14 Hands Hot to Trot Red Blend

Sitting at my laptop I face two large windows looking out into our wooded yard. Two large14 Hands Hot to Trot White Oaks stretch their long branches toward the railing on my front porch. The sun is just coming up and the sounds of nature are the only sounds I hear. Roosters crowing, mine included, birds chirping and the occasional moo from a cow.

I would sit out side on the porch but it’s a chilly 53 degrees, a sure sign summer has ended and fall has begun. The leaves collecting in the yard and back deck were an indication of that a few weeks ago now the temps have started to drop as well as those leaves.
Over the summer I had plenty of wonderful white wines purchased from local wine stores but I was struggling with finding affordable great tasting reds. I tried several from Trader Joe’s on the advice of one of their crew members but many were one dimensional with no personality or so tannic I couldn’t drink them. I finally stumbled on a wine you can find most anywhere, a name you’ve probably seen in your local wine store or even grocery chain, 14 Hands Hot to Trot Red Blend.

Aromas of cassis and ripe berries with juicy blackberry, soft tannins with a hint of vanilla and cherry in the finish. This wine has now become my must pick up when I see a bottle at a good price point. I found this one at Trader Joe’s for $9.99 but it’s available in many stores. We paired with BBQ pork steak, handmade basil pasta and pineapple tomatoes we purchased at the Dahlonega Farmer’s Market.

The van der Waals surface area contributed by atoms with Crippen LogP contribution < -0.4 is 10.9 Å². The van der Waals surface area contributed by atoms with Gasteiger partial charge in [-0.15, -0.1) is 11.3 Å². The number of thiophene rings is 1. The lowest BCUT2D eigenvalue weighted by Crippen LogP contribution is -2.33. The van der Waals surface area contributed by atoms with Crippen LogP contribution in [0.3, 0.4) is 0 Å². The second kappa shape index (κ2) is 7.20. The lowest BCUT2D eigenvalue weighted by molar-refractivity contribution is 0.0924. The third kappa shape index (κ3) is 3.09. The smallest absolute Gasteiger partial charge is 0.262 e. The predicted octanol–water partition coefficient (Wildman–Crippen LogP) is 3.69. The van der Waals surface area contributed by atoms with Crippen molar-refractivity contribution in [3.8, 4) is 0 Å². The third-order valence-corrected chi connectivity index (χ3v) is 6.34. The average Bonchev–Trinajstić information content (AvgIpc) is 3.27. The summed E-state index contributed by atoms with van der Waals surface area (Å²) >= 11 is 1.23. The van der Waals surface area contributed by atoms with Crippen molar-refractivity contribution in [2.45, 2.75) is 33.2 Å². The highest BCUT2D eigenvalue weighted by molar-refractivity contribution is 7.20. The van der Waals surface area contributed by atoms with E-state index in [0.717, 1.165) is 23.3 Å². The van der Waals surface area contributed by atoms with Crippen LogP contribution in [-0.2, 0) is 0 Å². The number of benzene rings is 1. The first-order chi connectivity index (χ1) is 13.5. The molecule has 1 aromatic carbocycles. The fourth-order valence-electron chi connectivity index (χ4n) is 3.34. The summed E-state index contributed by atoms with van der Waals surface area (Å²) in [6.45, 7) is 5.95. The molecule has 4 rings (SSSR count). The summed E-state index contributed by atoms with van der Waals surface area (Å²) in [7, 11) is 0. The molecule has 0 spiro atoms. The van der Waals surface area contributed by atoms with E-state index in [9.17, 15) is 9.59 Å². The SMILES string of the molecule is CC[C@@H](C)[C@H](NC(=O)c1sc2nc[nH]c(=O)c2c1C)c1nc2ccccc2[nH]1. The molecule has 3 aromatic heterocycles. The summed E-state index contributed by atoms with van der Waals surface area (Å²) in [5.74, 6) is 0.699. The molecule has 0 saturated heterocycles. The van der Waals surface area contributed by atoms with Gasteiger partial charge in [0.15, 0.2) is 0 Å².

Blend: Merlot, Syrah, and Cabernet Sauvignon with hints of Mourvedre and other select red varieties
AVA: Columbia Valley, Washington
Alcohol: 13.5%
Acidity: 0.59g/100ml
PH: 3.67

14 Hands refers to the small wild mustangs that once ran wild in Washington State. Hand is the measurement in which horses are measured, equivalent to a man’s palm width. The wild horses would come down from the hills to drink from the Columbia River and graze its banks during the warm days before heading back to the cool hills at night. The area that was once home to those small and determined horses is now home to 14 Hands vines.

The Columbia Valley AVA is the largest and perhaps most well known wine region in Washington making up 99% of the total vineyards in the state. Warm days and cool nights provide an ideal climate to produce fruit forward wines with great balance between acidity and tannins. Receiving little rain due to the Cascade Rain Shadow the area is a dry, desert climate benefiting from the Columbia River running through the region and supplying water vital to grape growth.

I started this post over a week ago. My intention was to tie in my June trip to Lake Chelan, WA a smaller AVA within the larger Columbia Valley region. However, my paying gig, the one that I work part time required I work 45 hours last week. So, my life outside of work was put on hold. I recently changed positions at work and I’ve found it has affected the posting of my blog. I am grateful I have the ability to work part time but need to find the balance between work/life that I enjoyed for several years.

Fall continues to slowly creep into the area. We had a bit of a warming trend mid-last week and now back to enjoying highs in the upper 60’s and lows in the 50’s. Colors are really starting to show in the leaves and our driveway has more leaves than usual. Check back next week for frightfully good Halloween wine.


About Kellie Stargaard

Wine blogger
This entry was posted in United States, Wines under $10 and tagged , , , , . Bookmark the permalink.

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